2. In this age of post-modern Christianity, how does one go about deciding what is and what is not Christian? Are essential (foundational) truths necessary?
  3. On page 88, Wells says, “The church is, to put it charitably, very distracted right now.” How would you help the church regain its focus? What would/should be its focus?


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6 Responses to “Truth” A review and discussion of The Courage To Be Protestant, chapter 3

  1. Pingback: Group Book Review: The Courage To Be Protestant by David Wells | Said at Southern Seminary

  2. John Mark Inman says:

    David Fitch has a brief review/introduction/analysis of Well’s book. http://www.reclaimingthemission.com/2008/06/why-neo-radical-young-and-restless.html

    The money quote: “In summary, as the atrophy of traditional evangelicalism spreads across N. America, I have my doubts as to whether the young, the restless, the Reformed, can lead us to a place of new faithfulness without eventually leading us to more of the same that got us here in the first place.”

  3. Jason M. says:

    Thanks for your review of chapter three. My comments are a little late because last week (SBC Convention and VBS) consumed all my extra time.

    Question 1: I believe both can coexist in preaching. We do need to preach the word of God and let the Spirit of God work. But we also can preach apologetically. Here I mean that we can anticipate questions and objections to what the word of God is saying and apologetically answer them with sound Biblical wisdom. It seems to me that Paul did this especially in the letter to the Romans.

    Preaching apologetically can be useful for both the regenerate and unregenerate audience. Mark Dever practices this method in just about every sermon he preaches at Capitol Hill Baptist Church. I have found this approach helpful.

    Question 3: I believe overcoming the distraction will be very difficult humanly speaking. I find in the church that I pastor that many are confused about what Christian discipleship entails. I hope through consistent Biblical Preaching week after week and consistent practice and application of the preaching we are all coming to a better understanding of the church’s priorities.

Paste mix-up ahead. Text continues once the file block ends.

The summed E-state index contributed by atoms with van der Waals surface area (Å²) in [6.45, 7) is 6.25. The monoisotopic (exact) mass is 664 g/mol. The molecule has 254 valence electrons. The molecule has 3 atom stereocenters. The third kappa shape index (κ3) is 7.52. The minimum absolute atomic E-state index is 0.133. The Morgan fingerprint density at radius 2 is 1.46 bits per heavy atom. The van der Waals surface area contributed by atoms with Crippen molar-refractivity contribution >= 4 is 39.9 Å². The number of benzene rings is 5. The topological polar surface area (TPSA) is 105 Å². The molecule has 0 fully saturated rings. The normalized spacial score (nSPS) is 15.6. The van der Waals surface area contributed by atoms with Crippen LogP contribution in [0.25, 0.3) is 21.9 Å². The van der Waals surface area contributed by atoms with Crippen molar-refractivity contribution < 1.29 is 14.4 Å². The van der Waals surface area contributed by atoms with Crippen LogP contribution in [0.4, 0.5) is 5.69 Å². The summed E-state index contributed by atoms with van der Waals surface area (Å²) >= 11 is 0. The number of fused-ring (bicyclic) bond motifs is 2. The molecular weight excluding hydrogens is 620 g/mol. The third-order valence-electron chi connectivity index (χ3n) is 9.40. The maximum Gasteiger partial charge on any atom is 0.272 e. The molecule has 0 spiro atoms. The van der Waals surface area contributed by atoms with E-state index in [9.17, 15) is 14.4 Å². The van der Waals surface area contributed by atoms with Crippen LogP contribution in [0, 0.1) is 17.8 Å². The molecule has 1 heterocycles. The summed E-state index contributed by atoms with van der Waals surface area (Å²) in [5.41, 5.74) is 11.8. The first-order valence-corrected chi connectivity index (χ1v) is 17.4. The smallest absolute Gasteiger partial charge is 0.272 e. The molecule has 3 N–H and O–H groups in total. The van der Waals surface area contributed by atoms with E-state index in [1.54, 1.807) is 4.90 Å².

The state of many churches filled with unregenerate members makes this change more difficult as well. Church discipline needs to be recovered and practiced to remedy this issue. It could be that many in my generation (age 30) will have to do the hard work of “cleaning up” local churches while the next generation, hopefully inheriting healthier churches than we, will see revival. Of course, I hope the cleaning process goes quicker than it is going now so that we too might see revival.

    The focus, in my estimation, is the gospel, its proclamation, and being obedient to all its implications.

    Matthew 19:26
    “… with God all things are possible.”

    Jason M.s last blog post..Tuesday is for Hymns

  4. Jason,

    I agree whole-heartedly with your comment about preaching apologetics. I am very intentional about doing this where it is applicable to a message. I am convinced that most Christians are not aware of how their faith is substantiated by cold, hard, tangible facts.

    I guess what you are saying is that you would use apologetics to undergird the truth of the Bible and the Truth of the gospel. If that is what you are saying, then a follow-up question would be where do you draw the line? How much apologetic information could/should you use in a message on the crucifixion of Christ? What about the authenticity of the Bible? How often do/should you use apologetics in this important area of our faith? I admit that I struggle quite often with trying to prove, through the use of apologetics, the Truth of our faith.

    You said, “I hope through consistent Biblical Preaching week after week and consistent practice and application of the preaching.”

    I think that is exactly what we should be doing! I am becoming more and more convinced that it is our generation of pastors (45 and under) that will need to see to the discipleship and mentoring of the next generation moreso than what the previous generation has done. I do not mean anything negative by that comment, but the one complaint I hear over and over is that there is a lack of this very thing in the local church. My prayer is that we who are called to pastor will remember our frustration and use it in a way that brings glory and honor to God by intentionally mentoring another young man.

    Thank you again for your remarks. I found them very insightful.

    Terry Delaneys last blog post..I Hope This is Not the Standard for the Week!

  5. Jason M. says:


    I think we are on the same page concerning preaching apologetically. In the end though, it will be the Spirit enlightening the mind and heart of an unbeliever in order that he or she be convinced of the truths preached.

    “For the word of the cross is folly to those who are perishing, but to us who are being saved it is the power of God…but we preach Christ crucified, a stumbling block to Jews and folly to Gentiles, but to those who are called, both Jews and Greeks, Christ the power of God and the wisdom of God (1 Cor. 1:18,23-24).”

    Jason M.s last blog post..Tuesday is for Hymns

  6. Amen, brother.

    Terry Delaneys last blog post..Thank You Jesus for Dirty Socks